Scientists at MIT have developed a flexible sensor that patients can swallow. The sensor sticks to the stomach wall and can relay information about stomach peristalsis. This could help doctors to diagnose disorders that slow down the movement of food through the gastrointestinal tract, or monitor food intake in obese patients.

The research team wanted a minimally invasive solution for monitoring stomach movements. To achieve this, they created a flexible device for increased safety. Because of the sensor’s flexibility, it can be rolled up and squeezed into a small capsule, which patients can swallow easily. The capsule breaks down in the stomach and the sensor adheres to the stomach wall soon after it is liberated.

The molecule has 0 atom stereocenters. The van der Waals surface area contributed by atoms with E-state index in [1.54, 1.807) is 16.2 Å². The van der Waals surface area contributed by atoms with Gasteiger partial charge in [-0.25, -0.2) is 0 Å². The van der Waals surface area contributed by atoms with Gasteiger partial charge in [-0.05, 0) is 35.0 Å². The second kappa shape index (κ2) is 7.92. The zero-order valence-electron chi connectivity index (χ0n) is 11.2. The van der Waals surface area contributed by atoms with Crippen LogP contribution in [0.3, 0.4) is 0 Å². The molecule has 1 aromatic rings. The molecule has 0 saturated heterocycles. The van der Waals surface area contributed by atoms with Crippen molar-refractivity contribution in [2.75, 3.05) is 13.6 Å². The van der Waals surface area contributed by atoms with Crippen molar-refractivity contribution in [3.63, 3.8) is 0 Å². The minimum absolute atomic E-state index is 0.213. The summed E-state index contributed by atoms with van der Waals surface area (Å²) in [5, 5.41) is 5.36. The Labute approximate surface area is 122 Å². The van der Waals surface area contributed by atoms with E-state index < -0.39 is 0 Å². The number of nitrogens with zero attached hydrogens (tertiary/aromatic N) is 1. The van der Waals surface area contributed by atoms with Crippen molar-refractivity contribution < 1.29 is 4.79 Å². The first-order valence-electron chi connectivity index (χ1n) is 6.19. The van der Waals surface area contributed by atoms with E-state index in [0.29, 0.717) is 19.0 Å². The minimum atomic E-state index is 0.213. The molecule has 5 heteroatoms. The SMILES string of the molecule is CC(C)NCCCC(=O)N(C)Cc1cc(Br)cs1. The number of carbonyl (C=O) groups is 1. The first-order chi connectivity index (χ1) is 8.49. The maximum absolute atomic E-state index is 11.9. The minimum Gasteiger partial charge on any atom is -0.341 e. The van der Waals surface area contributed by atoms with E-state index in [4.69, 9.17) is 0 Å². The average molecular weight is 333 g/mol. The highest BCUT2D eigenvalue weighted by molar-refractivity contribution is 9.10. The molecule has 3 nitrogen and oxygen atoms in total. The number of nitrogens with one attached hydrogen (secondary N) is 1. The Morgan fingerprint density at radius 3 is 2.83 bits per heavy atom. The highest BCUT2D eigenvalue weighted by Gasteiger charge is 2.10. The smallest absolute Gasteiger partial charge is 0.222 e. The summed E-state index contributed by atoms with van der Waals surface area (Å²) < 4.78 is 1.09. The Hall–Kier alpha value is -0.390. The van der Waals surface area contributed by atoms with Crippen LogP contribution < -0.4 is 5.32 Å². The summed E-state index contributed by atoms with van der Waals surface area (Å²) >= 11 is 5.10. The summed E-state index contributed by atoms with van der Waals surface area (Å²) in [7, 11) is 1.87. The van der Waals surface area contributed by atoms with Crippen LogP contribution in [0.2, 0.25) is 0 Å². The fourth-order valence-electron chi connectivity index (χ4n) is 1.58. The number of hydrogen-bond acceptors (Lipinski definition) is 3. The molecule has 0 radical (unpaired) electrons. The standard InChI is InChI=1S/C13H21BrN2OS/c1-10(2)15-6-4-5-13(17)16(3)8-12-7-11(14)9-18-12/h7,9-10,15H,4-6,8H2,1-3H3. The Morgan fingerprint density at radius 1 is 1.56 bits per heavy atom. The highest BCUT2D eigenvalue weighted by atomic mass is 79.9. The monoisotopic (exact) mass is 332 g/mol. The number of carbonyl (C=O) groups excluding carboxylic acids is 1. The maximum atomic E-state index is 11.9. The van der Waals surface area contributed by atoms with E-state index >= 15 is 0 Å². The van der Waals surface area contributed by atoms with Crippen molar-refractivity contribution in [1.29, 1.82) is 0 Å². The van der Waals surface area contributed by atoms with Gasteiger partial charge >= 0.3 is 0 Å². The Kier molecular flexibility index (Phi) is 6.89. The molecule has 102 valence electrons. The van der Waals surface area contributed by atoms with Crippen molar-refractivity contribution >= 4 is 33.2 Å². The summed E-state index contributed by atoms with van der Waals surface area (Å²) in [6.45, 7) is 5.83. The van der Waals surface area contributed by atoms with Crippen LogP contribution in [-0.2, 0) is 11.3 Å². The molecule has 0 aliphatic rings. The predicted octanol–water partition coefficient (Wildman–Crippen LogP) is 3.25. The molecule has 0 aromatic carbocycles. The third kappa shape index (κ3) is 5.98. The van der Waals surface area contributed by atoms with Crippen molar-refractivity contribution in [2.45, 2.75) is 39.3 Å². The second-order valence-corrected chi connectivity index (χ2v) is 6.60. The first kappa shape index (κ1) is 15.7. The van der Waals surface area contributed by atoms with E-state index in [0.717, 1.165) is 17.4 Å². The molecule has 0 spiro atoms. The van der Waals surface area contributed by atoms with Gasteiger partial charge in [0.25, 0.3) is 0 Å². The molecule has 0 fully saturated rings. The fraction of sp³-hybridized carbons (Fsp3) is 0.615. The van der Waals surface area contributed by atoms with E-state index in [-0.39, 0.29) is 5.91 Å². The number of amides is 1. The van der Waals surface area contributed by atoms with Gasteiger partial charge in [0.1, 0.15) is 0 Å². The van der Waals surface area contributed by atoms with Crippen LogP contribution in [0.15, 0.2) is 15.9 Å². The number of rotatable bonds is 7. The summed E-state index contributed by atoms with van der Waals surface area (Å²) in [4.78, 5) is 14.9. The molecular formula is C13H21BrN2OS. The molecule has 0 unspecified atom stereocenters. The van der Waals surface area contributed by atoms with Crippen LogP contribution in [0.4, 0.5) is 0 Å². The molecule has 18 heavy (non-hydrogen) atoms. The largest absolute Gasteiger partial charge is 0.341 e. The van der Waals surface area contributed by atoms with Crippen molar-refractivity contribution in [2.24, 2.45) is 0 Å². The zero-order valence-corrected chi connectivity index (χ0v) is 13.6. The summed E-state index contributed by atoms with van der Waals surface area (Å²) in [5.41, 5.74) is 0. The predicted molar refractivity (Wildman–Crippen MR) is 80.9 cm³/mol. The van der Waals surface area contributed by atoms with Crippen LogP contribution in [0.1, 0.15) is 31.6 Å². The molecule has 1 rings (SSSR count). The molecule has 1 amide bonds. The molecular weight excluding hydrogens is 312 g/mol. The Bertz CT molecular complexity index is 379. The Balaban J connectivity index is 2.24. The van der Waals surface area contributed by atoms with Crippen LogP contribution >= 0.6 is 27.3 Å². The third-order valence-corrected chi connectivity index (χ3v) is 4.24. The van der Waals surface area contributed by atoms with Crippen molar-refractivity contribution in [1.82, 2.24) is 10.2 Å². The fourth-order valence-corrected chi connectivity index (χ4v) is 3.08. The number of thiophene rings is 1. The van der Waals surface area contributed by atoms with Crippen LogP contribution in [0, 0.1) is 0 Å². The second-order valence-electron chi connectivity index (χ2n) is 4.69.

“Having flexibility has the potential to impart significantly improved safety, simply because it makes it easier to transit through the GI tract,” says Giovanni Traverso.

Read more: Swallowable Flexible Sensor to Detect Stomach Movements |

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Published by Mike Rawson

Mike Rawson has recently re-awoken a long-standing interest in robots and our automated future. He lives in London with a single android - a temperamental vacuum cleaner - but is looking forward to getting more cyborgs soon.

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Swallowable Flexible Sensor to Detect Stomach Movements

by Mike Rawson time to read: 1 min
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